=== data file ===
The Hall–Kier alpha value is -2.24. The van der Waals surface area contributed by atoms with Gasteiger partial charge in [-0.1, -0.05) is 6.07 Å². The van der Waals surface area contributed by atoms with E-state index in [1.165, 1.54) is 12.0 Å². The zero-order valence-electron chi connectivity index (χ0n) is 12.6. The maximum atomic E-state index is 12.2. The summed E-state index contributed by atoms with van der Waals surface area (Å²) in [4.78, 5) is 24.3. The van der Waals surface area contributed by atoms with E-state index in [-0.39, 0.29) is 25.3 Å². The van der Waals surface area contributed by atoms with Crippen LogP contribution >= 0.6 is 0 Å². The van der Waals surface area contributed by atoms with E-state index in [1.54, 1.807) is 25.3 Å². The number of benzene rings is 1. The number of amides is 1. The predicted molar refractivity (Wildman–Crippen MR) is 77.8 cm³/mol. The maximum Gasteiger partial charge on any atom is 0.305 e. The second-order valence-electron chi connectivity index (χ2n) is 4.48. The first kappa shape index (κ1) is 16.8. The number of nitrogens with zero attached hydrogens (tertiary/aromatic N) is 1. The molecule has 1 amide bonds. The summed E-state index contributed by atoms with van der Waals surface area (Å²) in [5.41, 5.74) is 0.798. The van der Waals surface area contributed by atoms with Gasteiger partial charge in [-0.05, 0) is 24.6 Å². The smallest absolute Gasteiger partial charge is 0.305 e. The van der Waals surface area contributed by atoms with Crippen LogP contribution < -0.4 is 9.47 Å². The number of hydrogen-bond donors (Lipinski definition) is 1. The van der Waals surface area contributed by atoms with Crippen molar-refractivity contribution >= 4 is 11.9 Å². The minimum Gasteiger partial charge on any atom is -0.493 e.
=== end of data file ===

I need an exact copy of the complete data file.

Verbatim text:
The Hall–Kier alpha value is -2.24. The van der Waals surface area contributed by atoms with Gasteiger partial charge in [-0.1, -0.05) is 6.07 Å². The van der Waals surface area contributed by atoms with E-state index in [1.165, 1.54) is 12.0 Å². The zero-order valence-electron chi connectivity index (χ0n) is 12.6. The maximum atomic E-state index is 12.2. The summed E-state index contributed by atoms with van der Waals surface area (Å²) in [4.78, 5) is 24.3. The van der Waals surface area contributed by atoms with E-state index in [-0.39, 0.29) is 25.3 Å². The van der Waals surface area contributed by atoms with Crippen LogP contribution >= 0.6 is 0 Å². The van der Waals surface area contributed by atoms with E-state index in [1.54, 1.807) is 25.3 Å². The number of benzene rings is 1. The number of amides is 1. The predicted molar refractivity (Wildman–Crippen MR) is 77.8 cm³/mol. The maximum Gasteiger partial charge on any atom is 0.305 e. The second-order valence-electron chi connectivity index (χ2n) is 4.48. The first kappa shape index (κ1) is 16.8. The number of nitrogens with zero attached hydrogens (tertiary/aromatic N) is 1. The molecule has 1 amide bonds. The summed E-state index contributed by atoms with van der Waals surface area (Å²) in [5.41, 5.74) is 0.798. The van der Waals surface area contributed by atoms with Gasteiger partial charge in [-0.05, 0) is 24.6 Å². The smallest absolute Gasteiger partial charge is 0.305 e. The van der Waals surface area contributed by atoms with Crippen LogP contribution < -0.4 is 9.47 Å². The number of hydrogen-bond donors (Lipinski definition) is 1. The van der Waals surface area contributed by atoms with Crippen molar-refractivity contribution >= 4 is 11.9 Å². The minimum Gasteiger partial charge on any atom is -0.493 e.